Conclusion

In conclusion, Your Excellency, my verdict is that Kano under your leadership is ill-prepared and less prepared in combatting this pandemic.

Youradministration prioritizes arm chair committees and excessive red-tapism against the best practices.

But there is hope amidst lockdown fatigue. Prayers, innovation, and knowledge based approaches are promising when embraced.

I believe for the recommendations that I have made you can implement most of them within 24 hours.

I am sure the State House of Assembly can help you pass any law within 12 hours of putting your request.

Aliyu Barau, PhD

[tps_title][/tps_title](Associate Professor/Chartered Town Planner)
05.05.2020/Ramadan, 12, 1441

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Opinion

Remembering Ja’afar Mahmud Adam

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Na-Allah Mohammed Zagga

Sheikh Ja’afar foresaw the imminent monster called Boko Haram, but was brutally silenced by the assassins bullets!

Today marks the 14th Anniversary of the assassination  Sheikh Ja’afar Mahmud Adam, who was fatally shot by yet to be identified gunmen on April 13, 2007. His death was like a defoliation of the tallest tree in the forest of knowledge. He was one of the greatest preachers that ever lived; he was a scholar par excellence. In fact, he defies all the superlatives that you can ever find in  the dictionary.

Sheikh Ja’afar Mahmud Adam was not only famous for his erudition, but also for his amazing ability to foresee an imminent danger(what today becomes known as Boko Haram). He posed the most potent intellectual challenge to the outlandish and poisonous extremist ideas of Muhammad Yusuf, the notorious Boko Haram founder. He advised Yusuf, his former student, to renounce those dangerous ideas and apologize to his blind followers for misleading them.

Caught between ego and doing the right thing, Muhammad Yusuf rejected the advice because he didn’t want to lose face by admitting to his brainwashed followers that he was wrong. The rest is history. We are today paying heavily for his stubborn resistance to reason. His poisonous ideas have so deeply settled in the hearts and minds of his credulous Boko Haram  followers that they thought God is on their side and that  any Muslim  who opposes their violent extremism is automatically an infidel or an enemy.

Sheikh Ja’afar Mahmud Adam was thus vindicated; the grave danger he foresaw is now consuming us, destroying lives, schools and disrupting our social and economic life. Since 2009, more than 15,000 lives were destroyed by the Boko Haram terrorism. Because extremism paralyses a man’s capacity to think and reason, the terrorists are not even perturbed by the consequences of their atrocities, let alone give a moment’s thought to compassion and humanity.

I won’t challenge anyone who thinks Boko Haram had a hand in Adam’s death because putting two and two together, it is impossible not to reach that conclusion. Because of their extreme brutality, taking out a scholar who represented the greatest intellectual challenge to their poisonous ideas is not beyond them.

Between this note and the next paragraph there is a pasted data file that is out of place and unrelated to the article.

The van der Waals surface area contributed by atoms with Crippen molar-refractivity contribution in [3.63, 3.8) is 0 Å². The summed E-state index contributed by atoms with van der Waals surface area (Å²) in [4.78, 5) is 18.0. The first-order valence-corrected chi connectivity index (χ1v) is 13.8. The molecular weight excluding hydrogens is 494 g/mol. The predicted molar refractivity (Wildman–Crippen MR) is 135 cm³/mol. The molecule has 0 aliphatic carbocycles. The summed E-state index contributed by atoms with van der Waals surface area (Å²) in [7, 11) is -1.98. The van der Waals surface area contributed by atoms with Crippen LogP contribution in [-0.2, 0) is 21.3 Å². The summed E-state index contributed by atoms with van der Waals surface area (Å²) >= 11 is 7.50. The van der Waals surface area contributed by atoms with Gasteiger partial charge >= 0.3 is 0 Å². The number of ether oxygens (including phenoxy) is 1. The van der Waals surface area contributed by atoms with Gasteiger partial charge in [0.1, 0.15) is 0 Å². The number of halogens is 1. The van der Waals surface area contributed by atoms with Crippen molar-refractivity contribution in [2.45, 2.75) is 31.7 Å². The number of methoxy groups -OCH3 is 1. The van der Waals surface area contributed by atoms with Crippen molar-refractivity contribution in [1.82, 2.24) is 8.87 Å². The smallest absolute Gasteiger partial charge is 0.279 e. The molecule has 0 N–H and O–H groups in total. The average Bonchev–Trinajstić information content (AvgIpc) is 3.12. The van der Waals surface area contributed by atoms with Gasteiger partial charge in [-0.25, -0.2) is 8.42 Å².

May the soul Adam continue to rest in peace! May Allah  forgive his shortcomings and eternally  reward his great deeds! Amin!

NOTE: I originally wrote this tribute to Sheikh Jafar Adam on April 13, 2018. As we mark the 14th Anniversary of his dastardly assassination today, I find it worthy to reproduce the tribute. He was an extraordinary scholar that deserves such honour.

Na-Allah Mohammed Zagga is a media consultant at Atiku media organization

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Opinion

Meet unsung court registrar, Ustaz Sunusi Khalifa

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Ustaz Sunusi Khalifa, Principal Registrar of Chief Magistrate Court 9, Nomansland.

Sunusi Umar Sadiq

When our courts’ business has for long become a cash and carry business, when the attention your case gets depends on the amount of money you give, when everything smells and breathes of money, when even the welcome you get depends on how much you give, there stands out one person, alone on a very high moral ground, and to whom public service is a sacred trust that must be discharged against all odds, without expecting any benefits in return. His name is Sunusi (Khalifa). He is the Principal Registrar of Chief Magistrate Court 9, Nomansland.

He doesn’t ask for money. He is too noble to do that. Not only that, he only takes what is necessary from lawyers to render the services they require, compilation of record of proceedings in most cases.

I once gave him money as ‘deposit’ with the intention of giving him more when I came back for the records. He insisted that the ‘deposit’ was enough and I shouldn’t care to pay anything more. At another time I gave him what other registrars will definitely ask for more. Khalifa insisted that I should reduce something out of it as the amount I gave was too much for what I wanted.

For Khalifa, his salary is his consideration for which he is under an obligation to discharge duties. While other registrars will demand thousand of Naira to enroll order and have it signed, Khalifa does that as a matter of course, a normal course of business.

It is a pity that this rare gentleman is unheard and unsung. I have not heard of any award of excellence for him from the Branches, the MULAN or any other organization or association.

Heaven rewards. The world appreciates. I will be glad if Khalifa gets appreciated though he is not in need of it. It will, however, send a very strong message to those who make our court some sort of market places and our machinery of justice (or is it machinery of law) a booming business in which every situation is exploitable.

Kudos, bravo and gracias to my namesake. We are aware of your gentle and sterling qualities and I personally always tell your story. And I do so in the most colorful of language. Something like this:

‘There is a court registrar that never asks for money. If you need anything he only takes the exact cost. If you give him more than that, he will return the surplus and say “wannan kudin ai ya yi yawa”.’

Barrister Sunusi Umar Sadiq is a legal practitioner based in Kano

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RE: In defense of Salihu Tanko Yakasai

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Salihu Tanko Yakasai

Salihu Tanko Yakasai